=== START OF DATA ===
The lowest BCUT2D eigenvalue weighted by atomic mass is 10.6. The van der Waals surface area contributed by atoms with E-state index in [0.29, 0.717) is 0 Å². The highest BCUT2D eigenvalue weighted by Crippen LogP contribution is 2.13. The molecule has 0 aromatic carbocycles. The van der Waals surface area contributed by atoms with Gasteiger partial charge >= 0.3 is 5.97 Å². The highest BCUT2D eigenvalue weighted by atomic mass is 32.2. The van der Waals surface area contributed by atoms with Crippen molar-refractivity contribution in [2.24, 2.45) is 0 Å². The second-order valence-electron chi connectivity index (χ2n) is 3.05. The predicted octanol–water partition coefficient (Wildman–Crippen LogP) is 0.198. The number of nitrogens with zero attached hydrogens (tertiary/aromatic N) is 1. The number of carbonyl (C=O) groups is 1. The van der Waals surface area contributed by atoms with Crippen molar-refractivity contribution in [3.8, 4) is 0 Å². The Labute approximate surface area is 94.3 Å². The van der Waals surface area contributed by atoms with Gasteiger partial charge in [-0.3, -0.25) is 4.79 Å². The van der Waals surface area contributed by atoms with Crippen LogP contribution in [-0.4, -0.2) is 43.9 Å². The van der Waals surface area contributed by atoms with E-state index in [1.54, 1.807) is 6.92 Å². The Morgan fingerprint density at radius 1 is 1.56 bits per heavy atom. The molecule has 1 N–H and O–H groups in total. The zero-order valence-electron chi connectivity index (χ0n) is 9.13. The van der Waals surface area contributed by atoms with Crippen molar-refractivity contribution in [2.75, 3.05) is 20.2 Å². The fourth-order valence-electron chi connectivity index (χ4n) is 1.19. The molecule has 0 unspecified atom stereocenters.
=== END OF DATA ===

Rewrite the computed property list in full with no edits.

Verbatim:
The lowest BCUT2D eigenvalue weighted by atomic mass is 10.6. The van der Waals surface area contributed by atoms with E-state index in [0.29, 0.717) is 0 Å². The highest BCUT2D eigenvalue weighted by Crippen LogP contribution is 2.13. The molecule has 0 aromatic carbocycles. The van der Waals surface area contributed by atoms with Gasteiger partial charge >= 0.3 is 5.97 Å². The highest BCUT2D eigenvalue weighted by atomic mass is 32.2. The van der Waals surface area contributed by atoms with Crippen molar-refractivity contribution in [2.24, 2.45) is 0 Å². The second-order valence-electron chi connectivity index (χ2n) is 3.05. The predicted octanol–water partition coefficient (Wildman–Crippen LogP) is 0.198. The number of nitrogens with zero attached hydrogens (tertiary/aromatic N) is 1. The number of carbonyl (C=O) groups is 1. The van der Waals surface area contributed by atoms with Crippen molar-refractivity contribution in [3.8, 4) is 0 Å². The Labute approximate surface area is 94.3 Å². The van der Waals surface area contributed by atoms with Gasteiger partial charge in [-0.3, -0.25) is 4.79 Å². The van der Waals surface area contributed by atoms with Crippen LogP contribution in [-0.4, -0.2) is 43.9 Å². The van der Waals surface area contributed by atoms with E-state index in [1.54, 1.807) is 6.92 Å². The Morgan fingerprint density at radius 1 is 1.56 bits per heavy atom. The molecule has 1 N–H and O–H groups in total. The zero-order valence-electron chi connectivity index (χ0n) is 9.13. The van der Waals surface area contributed by atoms with Crippen molar-refractivity contribution in [2.75, 3.05) is 20.2 Å². The fourth-order valence-electron chi connectivity index (χ4n) is 1.19. The molecule has 0 unspecified atom stereocenters.